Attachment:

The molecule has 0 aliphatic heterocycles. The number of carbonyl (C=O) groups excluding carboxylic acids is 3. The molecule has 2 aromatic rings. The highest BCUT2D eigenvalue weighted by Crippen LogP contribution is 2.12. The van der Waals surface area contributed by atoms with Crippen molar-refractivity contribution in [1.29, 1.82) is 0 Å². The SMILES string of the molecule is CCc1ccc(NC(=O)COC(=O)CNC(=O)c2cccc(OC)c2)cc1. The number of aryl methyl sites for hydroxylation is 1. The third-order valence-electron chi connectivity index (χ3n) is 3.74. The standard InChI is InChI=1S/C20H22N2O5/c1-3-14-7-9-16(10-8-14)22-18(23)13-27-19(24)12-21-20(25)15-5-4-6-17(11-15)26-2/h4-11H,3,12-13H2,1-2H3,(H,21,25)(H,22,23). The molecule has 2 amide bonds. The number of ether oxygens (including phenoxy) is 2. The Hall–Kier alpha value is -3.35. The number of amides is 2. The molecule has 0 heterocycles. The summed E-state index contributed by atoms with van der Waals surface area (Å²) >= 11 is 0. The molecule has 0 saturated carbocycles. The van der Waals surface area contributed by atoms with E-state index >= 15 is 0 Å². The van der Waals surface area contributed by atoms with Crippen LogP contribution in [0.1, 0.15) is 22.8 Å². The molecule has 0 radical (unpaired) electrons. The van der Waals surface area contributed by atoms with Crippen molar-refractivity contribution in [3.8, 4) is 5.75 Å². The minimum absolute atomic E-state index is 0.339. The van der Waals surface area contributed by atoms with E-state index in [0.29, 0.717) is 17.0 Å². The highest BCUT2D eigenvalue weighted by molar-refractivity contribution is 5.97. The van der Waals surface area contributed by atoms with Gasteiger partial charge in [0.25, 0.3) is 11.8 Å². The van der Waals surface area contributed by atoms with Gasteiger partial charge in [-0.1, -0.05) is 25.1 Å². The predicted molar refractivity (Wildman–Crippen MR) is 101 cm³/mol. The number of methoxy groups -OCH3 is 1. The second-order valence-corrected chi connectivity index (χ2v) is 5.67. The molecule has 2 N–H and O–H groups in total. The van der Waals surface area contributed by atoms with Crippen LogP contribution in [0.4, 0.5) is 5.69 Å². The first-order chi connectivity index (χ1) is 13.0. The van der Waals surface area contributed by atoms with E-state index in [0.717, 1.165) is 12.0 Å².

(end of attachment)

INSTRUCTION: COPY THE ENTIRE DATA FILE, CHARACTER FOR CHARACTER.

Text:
The molecule has 0 aliphatic heterocycles. The number of carbonyl (C=O) groups excluding carboxylic acids is 3. The molecule has 2 aromatic rings. The highest BCUT2D eigenvalue weighted by Crippen LogP contribution is 2.12. The van der Waals surface area contributed by atoms with Crippen molar-refractivity contribution in [1.29, 1.82) is 0 Å². The SMILES string of the molecule is CCc1ccc(NC(=O)COC(=O)CNC(=O)c2cccc(OC)c2)cc1. The number of aryl methyl sites for hydroxylation is 1. The third-order valence-electron chi connectivity index (χ3n) is 3.74. The standard InChI is InChI=1S/C20H22N2O5/c1-3-14-7-9-16(10-8-14)22-18(23)13-27-19(24)12-21-20(25)15-5-4-6-17(11-15)26-2/h4-11H,3,12-13H2,1-2H3,(H,21,25)(H,22,23). The molecule has 2 amide bonds. The number of ether oxygens (including phenoxy) is 2. The Hall–Kier alpha value is -3.35. The number of amides is 2. The molecule has 0 heterocycles. The summed E-state index contributed by atoms with van der Waals surface area (Å²) >= 11 is 0. The molecule has 0 saturated carbocycles. The van der Waals surface area contributed by atoms with E-state index >= 15 is 0 Å². The van der Waals surface area contributed by atoms with Crippen LogP contribution in [0.1, 0.15) is 22.8 Å². The molecule has 0 radical (unpaired) electrons. The van der Waals surface area contributed by atoms with Crippen molar-refractivity contribution in [3.8, 4) is 5.75 Å². The minimum absolute atomic E-state index is 0.339. The van der Waals surface area contributed by atoms with E-state index in [0.29, 0.717) is 17.0 Å². The highest BCUT2D eigenvalue weighted by molar-refractivity contribution is 5.97. The van der Waals surface area contributed by atoms with Gasteiger partial charge in [0.25, 0.3) is 11.8 Å². The van der Waals surface area contributed by atoms with Gasteiger partial charge in [-0.1, -0.05) is 25.1 Å². The predicted molar refractivity (Wildman–Crippen MR) is 101 cm³/mol. The number of methoxy groups -OCH3 is 1. The second-order valence-corrected chi connectivity index (χ2v) is 5.67. The molecule has 2 N–H and O–H groups in total. The van der Waals surface area contributed by atoms with Crippen LogP contribution in [0.4, 0.5) is 5.69 Å². The first-order chi connectivity index (χ1) is 13.0. The van der Waals surface area contributed by atoms with E-state index in [0.717, 1.165) is 12.0 Å².